Eagle Forum Legislative Alerts

Monday, December 05, 2011

Spirit of enterprise enlivens

NY Times columnist David Brooks writes:
Why are nations like Germany and the United States rich? It's not primarily because they possess natural resources — many nations have those. It's primarily because of habits, values and social capital.

It's because many people in these countries ... believe in a simple moral formula: Effort should lead to reward as often as possible.

People who work hard and play by the rules should have a fair shot at prosperity. Money should go to people on the basis of merit and enterprise. Self-control should be rewarded, while laziness and self-indulgence should not. Community institutions should nurture responsibility and fairness.

This ethos is not an immutable genetic property that can blithely be taken for granted. It's a precious social construct that can be undermined and degraded.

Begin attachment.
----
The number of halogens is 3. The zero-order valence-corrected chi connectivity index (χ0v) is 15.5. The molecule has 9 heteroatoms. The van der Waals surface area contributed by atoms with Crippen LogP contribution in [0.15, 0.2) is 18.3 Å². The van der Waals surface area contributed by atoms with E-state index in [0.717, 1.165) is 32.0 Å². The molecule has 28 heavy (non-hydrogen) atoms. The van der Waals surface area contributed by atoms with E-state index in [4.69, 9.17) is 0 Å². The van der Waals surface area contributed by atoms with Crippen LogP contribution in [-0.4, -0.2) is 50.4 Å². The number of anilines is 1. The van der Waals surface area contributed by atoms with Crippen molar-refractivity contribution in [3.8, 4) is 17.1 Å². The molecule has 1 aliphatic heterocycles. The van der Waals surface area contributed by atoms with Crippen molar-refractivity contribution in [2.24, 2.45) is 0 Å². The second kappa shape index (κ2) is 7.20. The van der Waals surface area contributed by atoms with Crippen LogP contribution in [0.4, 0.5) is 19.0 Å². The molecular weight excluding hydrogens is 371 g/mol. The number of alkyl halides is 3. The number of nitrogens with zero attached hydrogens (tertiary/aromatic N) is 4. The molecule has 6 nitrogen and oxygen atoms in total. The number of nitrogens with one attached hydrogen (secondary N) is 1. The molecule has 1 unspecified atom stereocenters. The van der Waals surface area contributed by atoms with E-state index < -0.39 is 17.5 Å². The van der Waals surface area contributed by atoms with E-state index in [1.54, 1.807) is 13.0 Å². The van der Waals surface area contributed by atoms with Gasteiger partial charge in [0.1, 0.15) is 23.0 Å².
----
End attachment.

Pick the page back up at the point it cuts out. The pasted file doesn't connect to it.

Right now, this ethos is being undermined from all directions. ... Yet the assault on these values continues, especially in Europe.
He goes on to talk about Europe's problems, as Europe is ahead of us in its economic and cultural problems.

Brooks is right that America is rich because of its values, ethos, and social constructs. If you accept that, then you should also believe that our govt should be taking strong measures to prevent the good social constructs from being undermined and degraded. And yet govt policies on welfare, immigration, debt, families, and trade are undermining those social constructs.

Newt Gingrich is currently getting heat for saying this:
“Really poor children in really poor neighborhoods have no habits of working and have nobody around them who works,” the former House speaker said at a campaign event at the Nationwide Insurance offices. “So they literally have no habit of showing up on Monday. They have no habit of staying all day. They have no habit of ‘I do this and you give me cash,’ unless it’s illegal.” ...

Children in poor neighborhoods, he said, should be allowed to serve as janitors in their schools to earn money and develop a connection to the school.
At least he recognizes Brooks's point.

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